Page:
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The King’s private store – a walk in closet to rival any boutique!    He is married – I can see his wedding pictures where his bride in her white gown is clinging to him on his motorcycle.   This truly is a  Type–A personality living here.    And he also rides horses – check out his boots and riding hat.   All the photographs are in neatly matching brown frames – which is a perfect idea, excellently executed!   And he has a little daughter!   Hmmm – there sure didn’t seem to be any signs of a child living here.     The carpet is really attractive, in a masculine way, of course!

 

 

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Her side – her closet was expanded, there were before shots of the closets too.    If this was MY closet, it would be so frou-frou!   I would have vanities and Venetian mirrors, and white marble, and sconces and a chandelier or two!  I would have an antique chaise lounge in my closet area – certainly not a brown contemporary stool, but then again, Mr. Slippers Socks Man surely isn’t in control of OUR decor!   He knows better than to even offer a suggestion!   The Queen does like her shoes.   This is one neat, organized couple – I have to hand it to them!   What a dream it would be to have all this storage space.

 

 

 

 

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Now, the question is – is this the master bathroom before remodeling, or just one of two bathrooms?  If they have two bathroom, this would be his. 

 

 

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And this would be hers.   But if this is the same bathroom remodeled - there is a vanity now and a bathtub added.  This does look updated and it has the same mirror.   It’s hard to say if this is a separate bathroom or the same one remodeled.     Can’t see them sharing this bathroom with just one sink.    But why is her bathroom decorated with the dark brown marble – so masculine, while his is light limestone?   Rather or not its two bathrooms, or the same remodeled - look!  Fresh flowers!  Wow!!!!!!  And a sconce!!!!!   A few feminine touches even with all the brown marble and tile which happens to perfectly match the window pane duvet!

 

 

 

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All kidding aside, despite being a Type A personality and always getting what he wants, it’s obvious he is a real softie:   look to the right of the picture, under the window – there is a dog door – with STEPS!    AWWWWW,  too cute!!!!   He added steps for his little dog to get in and out!   Now that’s a thoughtful man!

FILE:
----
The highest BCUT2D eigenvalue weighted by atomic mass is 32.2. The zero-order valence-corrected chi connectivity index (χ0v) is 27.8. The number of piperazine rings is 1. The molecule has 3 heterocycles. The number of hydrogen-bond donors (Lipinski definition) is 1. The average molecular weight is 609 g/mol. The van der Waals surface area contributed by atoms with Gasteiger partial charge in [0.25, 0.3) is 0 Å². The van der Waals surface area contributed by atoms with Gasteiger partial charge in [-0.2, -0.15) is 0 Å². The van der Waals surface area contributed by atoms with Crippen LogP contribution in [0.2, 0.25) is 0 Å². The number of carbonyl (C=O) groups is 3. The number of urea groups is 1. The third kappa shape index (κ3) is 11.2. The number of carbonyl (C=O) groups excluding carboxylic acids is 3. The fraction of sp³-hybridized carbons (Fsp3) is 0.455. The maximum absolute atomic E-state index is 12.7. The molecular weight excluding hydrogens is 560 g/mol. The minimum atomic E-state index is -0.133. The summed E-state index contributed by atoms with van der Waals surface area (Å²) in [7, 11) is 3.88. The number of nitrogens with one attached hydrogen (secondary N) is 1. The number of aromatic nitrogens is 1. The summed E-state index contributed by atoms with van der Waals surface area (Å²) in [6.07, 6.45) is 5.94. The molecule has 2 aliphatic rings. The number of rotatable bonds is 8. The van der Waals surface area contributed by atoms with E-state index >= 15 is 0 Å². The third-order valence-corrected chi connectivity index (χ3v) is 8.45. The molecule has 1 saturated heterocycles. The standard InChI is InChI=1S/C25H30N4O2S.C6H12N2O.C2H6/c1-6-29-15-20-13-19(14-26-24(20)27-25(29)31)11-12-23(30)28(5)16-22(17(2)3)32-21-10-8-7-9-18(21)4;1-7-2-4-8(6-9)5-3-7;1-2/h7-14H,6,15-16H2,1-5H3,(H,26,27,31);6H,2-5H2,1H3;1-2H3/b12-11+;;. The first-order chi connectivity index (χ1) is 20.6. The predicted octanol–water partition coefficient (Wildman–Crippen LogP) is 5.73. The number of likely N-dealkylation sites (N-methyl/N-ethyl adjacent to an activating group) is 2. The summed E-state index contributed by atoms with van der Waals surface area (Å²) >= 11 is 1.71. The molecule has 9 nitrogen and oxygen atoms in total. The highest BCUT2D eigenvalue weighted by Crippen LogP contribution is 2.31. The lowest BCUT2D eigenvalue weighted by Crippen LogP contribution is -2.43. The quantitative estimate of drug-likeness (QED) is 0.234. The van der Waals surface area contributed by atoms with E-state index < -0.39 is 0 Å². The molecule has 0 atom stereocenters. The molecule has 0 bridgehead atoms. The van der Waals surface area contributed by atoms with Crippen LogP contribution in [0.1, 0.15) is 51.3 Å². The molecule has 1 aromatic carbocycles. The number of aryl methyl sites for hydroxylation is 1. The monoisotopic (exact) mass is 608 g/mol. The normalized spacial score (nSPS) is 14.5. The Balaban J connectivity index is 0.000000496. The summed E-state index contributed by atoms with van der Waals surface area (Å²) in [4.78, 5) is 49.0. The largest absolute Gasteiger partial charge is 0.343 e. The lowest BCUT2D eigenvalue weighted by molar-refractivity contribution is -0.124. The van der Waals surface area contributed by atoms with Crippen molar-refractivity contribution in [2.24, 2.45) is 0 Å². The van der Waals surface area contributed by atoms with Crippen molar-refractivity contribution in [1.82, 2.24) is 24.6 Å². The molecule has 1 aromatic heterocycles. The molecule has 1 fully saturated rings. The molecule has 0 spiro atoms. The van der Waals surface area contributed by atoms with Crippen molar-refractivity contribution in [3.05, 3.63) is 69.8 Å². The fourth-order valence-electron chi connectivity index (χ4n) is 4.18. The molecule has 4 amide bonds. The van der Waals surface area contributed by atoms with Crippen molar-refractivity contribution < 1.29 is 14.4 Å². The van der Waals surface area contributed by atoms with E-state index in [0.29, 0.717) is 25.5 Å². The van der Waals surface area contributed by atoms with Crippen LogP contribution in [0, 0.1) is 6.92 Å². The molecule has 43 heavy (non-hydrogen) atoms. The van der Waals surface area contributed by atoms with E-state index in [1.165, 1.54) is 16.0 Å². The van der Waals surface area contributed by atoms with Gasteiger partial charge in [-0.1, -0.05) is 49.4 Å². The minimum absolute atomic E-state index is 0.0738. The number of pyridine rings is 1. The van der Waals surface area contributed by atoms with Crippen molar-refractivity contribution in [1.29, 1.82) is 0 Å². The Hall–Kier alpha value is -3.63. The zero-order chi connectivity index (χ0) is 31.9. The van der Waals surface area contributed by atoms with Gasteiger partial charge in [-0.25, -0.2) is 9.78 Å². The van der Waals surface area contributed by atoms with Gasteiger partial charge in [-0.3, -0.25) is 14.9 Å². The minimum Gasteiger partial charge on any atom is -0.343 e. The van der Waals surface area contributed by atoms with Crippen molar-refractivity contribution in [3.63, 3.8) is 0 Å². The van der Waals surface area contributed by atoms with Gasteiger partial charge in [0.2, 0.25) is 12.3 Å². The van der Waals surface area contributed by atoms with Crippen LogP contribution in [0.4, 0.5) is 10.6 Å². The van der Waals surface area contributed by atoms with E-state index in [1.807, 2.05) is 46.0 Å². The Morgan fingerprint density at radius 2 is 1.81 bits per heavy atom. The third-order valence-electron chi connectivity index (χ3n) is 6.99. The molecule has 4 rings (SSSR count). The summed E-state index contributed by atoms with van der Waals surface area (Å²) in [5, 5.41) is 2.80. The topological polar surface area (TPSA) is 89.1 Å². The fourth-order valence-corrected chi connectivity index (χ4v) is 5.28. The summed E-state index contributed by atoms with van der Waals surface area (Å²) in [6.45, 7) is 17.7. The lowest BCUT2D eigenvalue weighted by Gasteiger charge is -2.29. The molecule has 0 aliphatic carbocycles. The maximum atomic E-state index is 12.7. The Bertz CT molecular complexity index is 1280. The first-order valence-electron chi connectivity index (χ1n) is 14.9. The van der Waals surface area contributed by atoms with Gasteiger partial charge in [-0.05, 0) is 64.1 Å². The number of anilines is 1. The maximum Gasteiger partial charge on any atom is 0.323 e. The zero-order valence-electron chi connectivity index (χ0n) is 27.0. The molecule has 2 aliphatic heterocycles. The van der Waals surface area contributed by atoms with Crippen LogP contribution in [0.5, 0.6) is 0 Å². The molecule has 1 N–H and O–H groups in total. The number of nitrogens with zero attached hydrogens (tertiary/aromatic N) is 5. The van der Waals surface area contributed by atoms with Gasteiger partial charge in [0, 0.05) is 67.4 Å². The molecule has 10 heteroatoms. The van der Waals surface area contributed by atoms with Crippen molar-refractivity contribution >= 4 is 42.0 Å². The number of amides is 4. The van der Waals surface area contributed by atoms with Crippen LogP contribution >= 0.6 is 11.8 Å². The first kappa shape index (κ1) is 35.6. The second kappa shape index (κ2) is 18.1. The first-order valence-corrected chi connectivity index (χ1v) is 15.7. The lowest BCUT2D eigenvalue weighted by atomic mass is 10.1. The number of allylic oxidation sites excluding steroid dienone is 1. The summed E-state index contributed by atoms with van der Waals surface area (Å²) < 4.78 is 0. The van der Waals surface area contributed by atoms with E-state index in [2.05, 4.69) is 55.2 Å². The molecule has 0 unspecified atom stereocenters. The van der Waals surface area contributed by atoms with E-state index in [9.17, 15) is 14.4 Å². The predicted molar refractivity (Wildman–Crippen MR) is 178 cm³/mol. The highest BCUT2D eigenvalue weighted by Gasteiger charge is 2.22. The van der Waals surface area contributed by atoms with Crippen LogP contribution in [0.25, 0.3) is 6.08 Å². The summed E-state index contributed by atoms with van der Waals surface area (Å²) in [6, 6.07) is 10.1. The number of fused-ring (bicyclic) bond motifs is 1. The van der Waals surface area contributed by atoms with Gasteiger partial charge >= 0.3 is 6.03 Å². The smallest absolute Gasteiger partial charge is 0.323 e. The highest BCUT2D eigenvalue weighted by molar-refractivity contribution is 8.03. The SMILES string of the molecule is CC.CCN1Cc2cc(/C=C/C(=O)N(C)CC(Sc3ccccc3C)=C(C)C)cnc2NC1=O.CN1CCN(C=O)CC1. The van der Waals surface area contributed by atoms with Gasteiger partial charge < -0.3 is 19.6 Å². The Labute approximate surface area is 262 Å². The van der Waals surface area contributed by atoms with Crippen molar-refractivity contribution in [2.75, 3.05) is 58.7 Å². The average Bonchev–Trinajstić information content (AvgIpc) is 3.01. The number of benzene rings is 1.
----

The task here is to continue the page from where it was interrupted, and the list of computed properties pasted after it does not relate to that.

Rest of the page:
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And proof there IS a baby around!  A toy car is parked right next to her daddy’s wedding get-away motorcycle!   Too sweet!

 

 

So – what do you think?   Could you be happy living in a  male dominated environment – with every concession made to please the man of the house and the woman’s femininity totally pushed to the background?    If I hadn’t seen her closet, I would have doubted a woman even lived here, save for the ballet picture and crystal chandelier in the dining room.  This is a man’s playground to be sure!   I wonder where they are moving to?   Next up, below, is the example of feminine decorating.  

 

 

 

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Located in the heart of Dallas’ Highland Park – a classy, old neighborhood, this is MY idea of a dream house:  yes, it is huge, but it seems manageable.  I could be really happy in this house!   I love the classic facade with the beautiful windows and the porte cochere with the terrace above it.  And what pretty landscaping – even in the winter – it’s still lush green with its welcoming center flowerbed.     I also really like all the box that curves out and frames the front steps.  Charming!    Even the paint color gives off an air of femininity – a soft grey with darker gray shutters.      This house is oozing in curve appeal and softly saws – I am woman!  (Albeit with a wealthy, quiet, understanding and obliging husband.)

 

 

 

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The living room says it all – this was decorated by a woman for a woman.    Does a man even LIVE in this house??????     It’s a vision in Gustavian – so beautiful!  I love all the painted gray and white-washed furniture – the two Swedish chairs in plain linen, the French bench in front of the fireplace with its dainty crystal sconces.  And where did she find two antique matching mirrors?  Amazing!   I love the way the demi lunes and mirrors are flanking the fireplace.    There’s a plush, down filled sofa in a pale gray linen with a subtle tape on the hem.  The coffee table is so feminine – but nothing is more feminine than a Moro clock!    Look at it – it looks like a curvy woman in a long dress standing there!   Notice the lacy crown molding and the fluted mantel trim, even the bricks inside look white washed.   Just beautiful.   I have only one comment/complaint.  I noticed that in Dallas, not as many people use seagrass as they do in Houston.   This room is crying out for seagrass with the rug layered on top of it.   Just my opinion!  You knew I would say that!

 

 

 

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Looking the other direction– in the front window is  more antique furniture – a Swedish sofa and two French side chairs.   I love the curtains too – nice and full.  Through the double doors on each side of the fireplace is the sun porch.    Notice this detail:   I love how the owner kept the original nails in the chairs next to the sofa – she could have used a beautiful gimp trim to hide them– but she chose to keep it original.   

 

 

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The sun porch has a charming brick floor – you just don’t get these details and small rooms in new Mac Mansions.  The scale of the rooms in older houses is so much more human – so much more cozy and warmer.   Here she pairs a French settee with two wing chairs covered in a feminine embroidered fabric.   I would have morning coffee in here and light the fire each winter day.  I love how the fireplaces were updated with the white stone – so soft looking.    Again, I would have chosen seagrass.   Don’t you think the texture and color of the seagrass would be better?     Hard to imagine making these rooms any better, though.